Ant Group’s move to list at home and in Hong Kong comes as sentiment for technology offerings in public markets runs high but also against the backdrop of the ongoing US/China disentanglement, with the phase 1 trade deal remaining a deal in name only. Smoke and mirrors. The US Senate has passed a bill in May 2020 that that could force Chinese companies to give up their listings on US exchanges, hence the homeward bound shift. There is no going back to the pre-trade war relationship, and tensions continue to mount with the COVID-19 blame game only fuelling the fire, which makes listing closer to home the obvious choice. The ideological differences and political fragmentations that drive US/SINO confrontations are on full display and tectonic shifts such as, the tech cold war, splinternet and supply chain relocations we discussed at length when the US/CH trade tensions first emerged are now coming to fruition.
In the current market environment, growth and technology offerings with earnings duration are garnering sky-high valuations. Ant Group will be capitalising on that. Newly listed companies are having a stellar year and the Renaissance IPO ETF, which invests in companies that have listed in the last two years, is hovering around record highs. Investors have a seemingly insatiable appetite for growth businesses, new names/ideas and blue-sky stories and they are willing to pay up for a slice of these businesses. Speculation is rife. Ant Group with their 700mn+ monthly active users, 30% profit margins and control of more than half of the Chinese market in payments, ticks those boxes; in addition, the listing has been long anticipated and expectations are running high. Notwithstanding the likely popularity for home investors with China's state media recently urging the public to load up on domestic stocks.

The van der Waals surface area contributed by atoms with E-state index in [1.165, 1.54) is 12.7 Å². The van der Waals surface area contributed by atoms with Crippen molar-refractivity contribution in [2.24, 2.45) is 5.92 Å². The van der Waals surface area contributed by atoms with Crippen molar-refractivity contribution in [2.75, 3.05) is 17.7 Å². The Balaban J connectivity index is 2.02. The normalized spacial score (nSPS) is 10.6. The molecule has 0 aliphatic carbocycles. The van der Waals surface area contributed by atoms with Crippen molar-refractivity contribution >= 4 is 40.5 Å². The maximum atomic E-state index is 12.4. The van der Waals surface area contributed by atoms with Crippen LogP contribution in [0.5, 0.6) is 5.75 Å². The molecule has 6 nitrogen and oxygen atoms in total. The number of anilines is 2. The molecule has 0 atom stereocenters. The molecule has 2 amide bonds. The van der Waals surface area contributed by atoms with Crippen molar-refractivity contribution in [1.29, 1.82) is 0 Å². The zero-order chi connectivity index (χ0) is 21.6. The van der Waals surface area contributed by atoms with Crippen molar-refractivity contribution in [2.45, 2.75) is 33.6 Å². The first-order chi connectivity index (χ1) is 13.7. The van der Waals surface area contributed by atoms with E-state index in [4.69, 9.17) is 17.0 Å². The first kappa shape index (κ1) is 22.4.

However, it is not that easy. Competing rivals, Tencent and JD.com, pose a long-term threat to the payments and lucrative technology service businesses. Alongside a fickle regulatory environment that is difficult to predict, just last week Beijing approved new regulatory rules that impact Ant Group, geopolitical risks and lack of comparables, all combine to make Ant Group’s trajectory harder to estimate and a difficult beast to value. Although if the bubble-icious environment is anything to go by, the fintech behemoth should score a home run at listing, but we wait for more information to be provided before drawing any conclusions. Particularly on whether Ant Group’s growth rate will justify the valuation once the hype fades.
The problem with sentiment driven momentum and pricing behaviour is that it is fickle and if the delivery falls short of expectations, disappointment can bring vicious readjustments. Paying up for growth is not always an issue, but generally, you must be looking at the best in breed, or industry winner.
The 674-page draft IPO prospectus filed at the Hong Kong Stock Exchange has much of the crucial information redacted. This includes the number of shares on offer, the price of shares, and the company’s total valuation.
Whilst we have to wait for further details on the above, the prospectus does deliver detailed financial data showing the size and scale of Ant Group’s business.